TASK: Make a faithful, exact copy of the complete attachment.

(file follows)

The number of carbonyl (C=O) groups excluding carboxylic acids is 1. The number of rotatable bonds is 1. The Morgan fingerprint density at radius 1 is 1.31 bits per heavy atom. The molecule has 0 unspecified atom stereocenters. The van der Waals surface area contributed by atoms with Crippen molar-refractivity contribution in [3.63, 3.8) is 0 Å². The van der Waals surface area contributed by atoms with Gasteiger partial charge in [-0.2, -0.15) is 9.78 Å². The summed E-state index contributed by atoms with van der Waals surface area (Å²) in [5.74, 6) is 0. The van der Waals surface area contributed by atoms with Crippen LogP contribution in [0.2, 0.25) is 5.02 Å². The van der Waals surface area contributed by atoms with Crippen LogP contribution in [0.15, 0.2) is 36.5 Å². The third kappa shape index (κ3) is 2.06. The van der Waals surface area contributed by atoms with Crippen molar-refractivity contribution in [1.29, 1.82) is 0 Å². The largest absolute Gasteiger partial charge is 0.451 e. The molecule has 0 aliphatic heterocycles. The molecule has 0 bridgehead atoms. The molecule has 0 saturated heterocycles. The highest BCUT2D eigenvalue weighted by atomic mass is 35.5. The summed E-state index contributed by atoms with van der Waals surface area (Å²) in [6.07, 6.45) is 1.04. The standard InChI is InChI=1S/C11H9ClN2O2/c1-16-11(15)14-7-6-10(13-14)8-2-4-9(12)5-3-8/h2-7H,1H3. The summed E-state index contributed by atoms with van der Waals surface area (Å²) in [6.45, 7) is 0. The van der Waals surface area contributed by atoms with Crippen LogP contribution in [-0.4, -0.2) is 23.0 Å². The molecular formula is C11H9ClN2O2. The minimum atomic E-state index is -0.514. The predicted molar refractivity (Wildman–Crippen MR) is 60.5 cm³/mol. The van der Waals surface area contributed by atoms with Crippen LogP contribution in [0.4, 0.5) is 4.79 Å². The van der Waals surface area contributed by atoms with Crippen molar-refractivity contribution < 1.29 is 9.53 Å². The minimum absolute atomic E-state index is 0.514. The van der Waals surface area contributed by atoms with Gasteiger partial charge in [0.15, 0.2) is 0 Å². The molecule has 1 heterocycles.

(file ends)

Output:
The number of carbonyl (C=O) groups excluding carboxylic acids is 1. The number of rotatable bonds is 1. The Morgan fingerprint density at radius 1 is 1.31 bits per heavy atom. The molecule has 0 unspecified atom stereocenters. The van der Waals surface area contributed by atoms with Crippen molar-refractivity contribution in [3.63, 3.8) is 0 Å². The van der Waals surface area contributed by atoms with Gasteiger partial charge in [-0.2, -0.15) is 9.78 Å². The summed E-state index contributed by atoms with van der Waals surface area (Å²) in [5.74, 6) is 0. The van der Waals surface area contributed by atoms with Crippen LogP contribution in [0.2, 0.25) is 5.02 Å². The van der Waals surface area contributed by atoms with Crippen LogP contribution in [0.15, 0.2) is 36.5 Å². The third kappa shape index (κ3) is 2.06. The van der Waals surface area contributed by atoms with Crippen molar-refractivity contribution in [1.29, 1.82) is 0 Å². The largest absolute Gasteiger partial charge is 0.451 e. The molecule has 0 aliphatic heterocycles. The molecule has 0 bridgehead atoms. The molecule has 0 saturated heterocycles. The highest BCUT2D eigenvalue weighted by atomic mass is 35.5. The summed E-state index contributed by atoms with van der Waals surface area (Å²) in [6.07, 6.45) is 1.04. The standard InChI is InChI=1S/C11H9ClN2O2/c1-16-11(15)14-7-6-10(13-14)8-2-4-9(12)5-3-8/h2-7H,1H3. The summed E-state index contributed by atoms with van der Waals surface area (Å²) in [6.45, 7) is 0. The van der Waals surface area contributed by atoms with Crippen LogP contribution in [-0.4, -0.2) is 23.0 Å². The molecular formula is C11H9ClN2O2. The minimum atomic E-state index is -0.514. The predicted molar refractivity (Wildman–Crippen MR) is 60.5 cm³/mol. The van der Waals surface area contributed by atoms with Crippen LogP contribution in [0.4, 0.5) is 4.79 Å². The van der Waals surface area contributed by atoms with Crippen molar-refractivity contribution < 1.29 is 9.53 Å². The minimum absolute atomic E-state index is 0.514. The van der Waals surface area contributed by atoms with Gasteiger partial charge in [0.15, 0.2) is 0 Å². The molecule has 1 heterocycles.